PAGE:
Lucky bounces bring Cavs legitimacy
CLEVELAND — It was perhaps the longest, most disheartening season in franchise history.
But you can rejoice now, Cleveland fans.
It is officially over.
Suddenly, the Cavaliers have an opportunity to become the hot new thing in the NBA — the Oklahoma City Thunder or Memphis Grizzlies of the East.
It's what you've been dreaming about, right? A night like Tuesday, when the Cavs lucked into the Nos. 1 and 4 overall draft picks courtesy of the NBA lottery?
That's not to say luck was a bad thing. On this night, it was everything. And after a season like this past one, the Cavs certainly deserved it.
And man, they got it.
How else is there to explain the Cavs' winning the lottery with a pick they obtained from the Clippers in the Baron Davis trade (for Mo Williams and Jamario Moon)?
How else do you describe the reaction of the die-hards at a downtown establishment, who exchanged high-fives, hugs and handshakes when the No. 2 pick (Minnesota) was announced?
And how else do you fathom the idea that the Cavs potentially have more roster flexibility than at any other time in franchise history — perhaps allowing them to build bigger, stronger, faster?
"What can you say?" asked Cavs general manager Chris Grant. "What a great night."
It was a night this city desperately needed, especially after watching its last No. 1 pick announce in July he was taking his talents to South Beach. But maybe a night like this can help the city put LeBron James where he belongs — in the Cavs' history books and the back of fans' minds.
"It has been a roller-coaster ride," said owner Dan Gilbert. "Obviously, shocking events took place last summer for not just myself, but a lot of people in Ohio."
Gilbert described it as "a slow, long and painful haul to get through it." Then he paused and added, "Maybe this will be the final straw of getting over the hump and getting to the other side and having a lot hope for the future. And that's what we need."
More to come
Grant offered no hints as to whom the Cavs might select with the top pick. The overriding consensus among media and fans is that former Duke point guard Kyrie Irving will be the guy. But Grant wouldn't go there.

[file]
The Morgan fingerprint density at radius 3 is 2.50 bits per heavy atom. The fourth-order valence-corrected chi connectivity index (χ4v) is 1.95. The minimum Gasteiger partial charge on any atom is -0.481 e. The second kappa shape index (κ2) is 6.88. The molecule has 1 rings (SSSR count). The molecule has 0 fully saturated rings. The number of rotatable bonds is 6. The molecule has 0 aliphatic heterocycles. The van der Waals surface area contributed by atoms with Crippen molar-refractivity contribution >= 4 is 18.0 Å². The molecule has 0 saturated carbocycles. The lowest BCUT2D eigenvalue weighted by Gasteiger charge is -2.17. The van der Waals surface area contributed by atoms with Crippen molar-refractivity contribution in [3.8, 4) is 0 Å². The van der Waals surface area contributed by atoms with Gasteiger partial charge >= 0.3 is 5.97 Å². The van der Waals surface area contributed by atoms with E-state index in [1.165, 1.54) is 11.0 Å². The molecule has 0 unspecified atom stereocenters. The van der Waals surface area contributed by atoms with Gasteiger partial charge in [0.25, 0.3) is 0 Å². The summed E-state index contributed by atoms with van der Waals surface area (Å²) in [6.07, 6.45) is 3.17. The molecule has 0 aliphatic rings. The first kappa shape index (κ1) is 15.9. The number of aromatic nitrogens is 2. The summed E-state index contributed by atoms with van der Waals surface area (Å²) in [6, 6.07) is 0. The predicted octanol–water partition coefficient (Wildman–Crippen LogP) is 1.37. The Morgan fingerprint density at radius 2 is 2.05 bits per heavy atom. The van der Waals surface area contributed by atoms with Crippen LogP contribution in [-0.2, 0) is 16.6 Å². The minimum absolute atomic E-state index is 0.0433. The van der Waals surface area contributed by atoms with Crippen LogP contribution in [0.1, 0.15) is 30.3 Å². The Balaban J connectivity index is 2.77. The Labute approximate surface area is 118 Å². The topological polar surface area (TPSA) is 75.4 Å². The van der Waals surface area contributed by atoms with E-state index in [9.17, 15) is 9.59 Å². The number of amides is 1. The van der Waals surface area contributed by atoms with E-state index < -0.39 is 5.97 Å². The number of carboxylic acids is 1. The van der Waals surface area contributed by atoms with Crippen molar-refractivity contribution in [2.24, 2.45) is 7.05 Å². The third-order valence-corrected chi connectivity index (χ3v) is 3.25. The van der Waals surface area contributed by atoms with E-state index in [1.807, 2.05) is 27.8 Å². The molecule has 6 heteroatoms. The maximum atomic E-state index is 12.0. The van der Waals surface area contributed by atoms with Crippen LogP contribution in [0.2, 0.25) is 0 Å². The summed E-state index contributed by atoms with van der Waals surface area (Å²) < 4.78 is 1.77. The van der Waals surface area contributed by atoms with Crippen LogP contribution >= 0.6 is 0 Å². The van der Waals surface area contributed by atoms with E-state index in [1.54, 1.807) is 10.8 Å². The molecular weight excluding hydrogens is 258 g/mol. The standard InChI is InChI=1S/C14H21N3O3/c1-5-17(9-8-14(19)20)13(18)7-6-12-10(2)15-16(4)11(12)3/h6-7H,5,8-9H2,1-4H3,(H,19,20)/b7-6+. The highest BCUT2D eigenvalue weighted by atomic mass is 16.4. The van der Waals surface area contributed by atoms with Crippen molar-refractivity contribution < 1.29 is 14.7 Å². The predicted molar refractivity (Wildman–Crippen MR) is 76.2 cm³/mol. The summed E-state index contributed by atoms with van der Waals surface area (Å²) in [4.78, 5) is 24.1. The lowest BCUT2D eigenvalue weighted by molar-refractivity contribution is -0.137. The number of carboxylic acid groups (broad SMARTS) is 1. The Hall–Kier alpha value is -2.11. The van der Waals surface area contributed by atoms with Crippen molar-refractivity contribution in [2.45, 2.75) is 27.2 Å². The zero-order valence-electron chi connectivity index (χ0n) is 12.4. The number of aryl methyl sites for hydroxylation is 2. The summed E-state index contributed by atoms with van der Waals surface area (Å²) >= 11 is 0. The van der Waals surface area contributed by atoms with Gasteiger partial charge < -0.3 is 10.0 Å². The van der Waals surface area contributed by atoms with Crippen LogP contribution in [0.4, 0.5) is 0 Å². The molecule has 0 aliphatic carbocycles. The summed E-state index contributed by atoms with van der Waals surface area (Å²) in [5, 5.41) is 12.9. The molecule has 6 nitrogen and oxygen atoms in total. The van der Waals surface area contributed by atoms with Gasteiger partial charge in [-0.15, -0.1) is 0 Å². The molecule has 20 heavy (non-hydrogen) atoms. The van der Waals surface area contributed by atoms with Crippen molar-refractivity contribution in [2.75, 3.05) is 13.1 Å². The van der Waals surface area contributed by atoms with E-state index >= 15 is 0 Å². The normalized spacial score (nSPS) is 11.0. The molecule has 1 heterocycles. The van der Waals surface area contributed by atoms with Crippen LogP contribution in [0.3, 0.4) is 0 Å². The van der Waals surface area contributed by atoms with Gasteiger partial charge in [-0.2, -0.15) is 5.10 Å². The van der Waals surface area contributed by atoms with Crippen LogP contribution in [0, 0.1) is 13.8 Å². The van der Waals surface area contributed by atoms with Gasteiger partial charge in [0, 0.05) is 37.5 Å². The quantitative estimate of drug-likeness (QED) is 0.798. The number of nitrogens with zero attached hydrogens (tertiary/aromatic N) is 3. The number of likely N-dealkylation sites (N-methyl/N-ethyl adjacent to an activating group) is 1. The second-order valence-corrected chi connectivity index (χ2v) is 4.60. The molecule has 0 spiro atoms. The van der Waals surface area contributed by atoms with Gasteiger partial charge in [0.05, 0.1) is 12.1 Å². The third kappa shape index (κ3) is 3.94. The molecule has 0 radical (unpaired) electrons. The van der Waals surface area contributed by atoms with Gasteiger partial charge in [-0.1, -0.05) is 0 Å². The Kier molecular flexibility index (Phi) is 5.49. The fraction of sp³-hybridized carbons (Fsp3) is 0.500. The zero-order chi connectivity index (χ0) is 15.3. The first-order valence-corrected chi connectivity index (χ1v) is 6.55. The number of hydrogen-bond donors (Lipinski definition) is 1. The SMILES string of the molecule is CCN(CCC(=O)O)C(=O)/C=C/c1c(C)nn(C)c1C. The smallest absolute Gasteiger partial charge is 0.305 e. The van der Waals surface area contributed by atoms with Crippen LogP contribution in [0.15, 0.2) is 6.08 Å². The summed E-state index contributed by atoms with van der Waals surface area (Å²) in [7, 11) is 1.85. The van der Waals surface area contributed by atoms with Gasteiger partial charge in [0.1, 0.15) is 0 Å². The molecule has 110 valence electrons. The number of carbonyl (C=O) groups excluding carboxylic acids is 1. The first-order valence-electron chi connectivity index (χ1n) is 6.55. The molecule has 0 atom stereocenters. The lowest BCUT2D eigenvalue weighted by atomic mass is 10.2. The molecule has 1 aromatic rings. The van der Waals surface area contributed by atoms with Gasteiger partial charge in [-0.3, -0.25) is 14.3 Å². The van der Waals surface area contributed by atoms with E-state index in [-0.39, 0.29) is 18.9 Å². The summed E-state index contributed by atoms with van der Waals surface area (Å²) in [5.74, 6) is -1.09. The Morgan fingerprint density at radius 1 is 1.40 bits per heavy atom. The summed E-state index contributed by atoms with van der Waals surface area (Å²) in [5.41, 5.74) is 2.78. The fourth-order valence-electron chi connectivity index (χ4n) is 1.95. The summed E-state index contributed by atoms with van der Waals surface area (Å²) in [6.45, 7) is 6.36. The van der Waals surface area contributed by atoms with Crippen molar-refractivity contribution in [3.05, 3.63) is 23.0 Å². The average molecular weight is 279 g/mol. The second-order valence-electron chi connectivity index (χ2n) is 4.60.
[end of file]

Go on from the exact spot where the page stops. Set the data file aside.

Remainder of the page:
"I don't think we can assume anything yet," Grant said. "I think we still have to go through the process."
That includes the Chicago pre-draft camp, which starts Wednesday and runs through the weekend, as well as bringing in top prospects for individual workouts, physicals and interviews.
Grant did concede that the Cavs have seen all 11 of Irving's college games (he missed most of the season with a toe injury), with Grant calling him "very impressive."
As for Irving possibly becoming the first pick since James, Irving quickly (and politely) put a squash on such talk.
"I don't think you can make comparisons to me and LeBron," Irving said. "One, I'm not 6-foot-8. Two, I'm not a high-flyer. Three, my name isn't LeBron James. Honestly, you can't make those comparisons yet. I think I would bring a different feel to the Cleveland organization, if they do decide to pick me."
Grant strongly suggested winning the lottery is just the start. He mentioned the fact the Cavs still own a $14.5 million trade exception, and even said "we would like to have more (draft) picks."
"With the trade exception, picks and players under contract, we have a lot of flexibility," Grant said. "We'll just take it day by day."
For the first time in a while, that has a nice ring to it — and it does to everyone who has experienced what this organization has been through.
"The people, the fans and the support in Cleveland has been overwhelming," Gilbert said. "It has kept (ownership) going, the front office going and the entire franchise going. For them to get this delivered back to them, and get these ping-pong balls to fall this way, gives them hope."
Hope. In Cleveland. What's not to like?